New Zealand was governed as an autonomous dominion of the British Empire. A national assembly was elected by universal suffrage but women were not allowed to become representatives. William Ferguson Massey, the leader of the Conservative Reform Party, was appointed prime minister in July 1912.
By 1914 the country had a population of just over 1.1 million. Most of the population were the result of British emigration but there were also about 50,000 Maoris.
From the age of 12 all males in New Zealand received military training. In 1911 New Zealand formed a 25,000, part-time national militia. Most of the men who volunteered to join the New Zealand Expeditionary Force (NZEF) in August 1914 came from this Territorial Army.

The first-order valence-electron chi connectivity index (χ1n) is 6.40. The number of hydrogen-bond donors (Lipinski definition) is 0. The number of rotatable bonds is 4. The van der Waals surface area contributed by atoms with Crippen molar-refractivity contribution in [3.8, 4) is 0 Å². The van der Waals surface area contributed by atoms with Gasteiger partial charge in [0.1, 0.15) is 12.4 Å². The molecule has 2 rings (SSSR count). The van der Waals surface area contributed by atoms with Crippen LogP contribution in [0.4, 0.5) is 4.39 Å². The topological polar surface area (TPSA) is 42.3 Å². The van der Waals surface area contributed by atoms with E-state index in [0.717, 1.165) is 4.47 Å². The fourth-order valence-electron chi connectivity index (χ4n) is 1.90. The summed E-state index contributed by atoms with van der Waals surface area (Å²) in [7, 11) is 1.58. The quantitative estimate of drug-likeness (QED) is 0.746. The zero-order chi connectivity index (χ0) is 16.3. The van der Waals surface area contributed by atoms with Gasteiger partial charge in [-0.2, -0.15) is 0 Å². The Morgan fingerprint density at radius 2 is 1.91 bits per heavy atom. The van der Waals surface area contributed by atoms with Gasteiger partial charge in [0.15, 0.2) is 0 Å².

More than 124,000 New Zealanders eventually joined the army and around 100,000 served overseas. Total casualties during the First World War amounted to over 57,000 with around 17,000 being killed.
In September 1939 the government of New Zealand joined Britain by declaring war on Germany. Two volunteer divisions were sent to Middle East for training and one of these was deployed to fight in Egypt. New Zealanders also fought in Greece, Crete, Italy and the Soloman Islands.
More than 7,000 New Zealanders served at sea during the Second World War of which 451 were killed and 134 were wounded.
The Royal New Zealand Air Force (RNZAF) helped to train over 12,000 aircrew for the Royal Air Force as part of the Empire Training Scheme. Over 10,950 men from New Zealand served with the RAF and the RNZAF. Of these, 3285 were killed during the war.
By September 1942 there were over 150,000 people from New Zealand in the armed forces. Total wartime casualties were 11,625 dead and 17,000 wounded.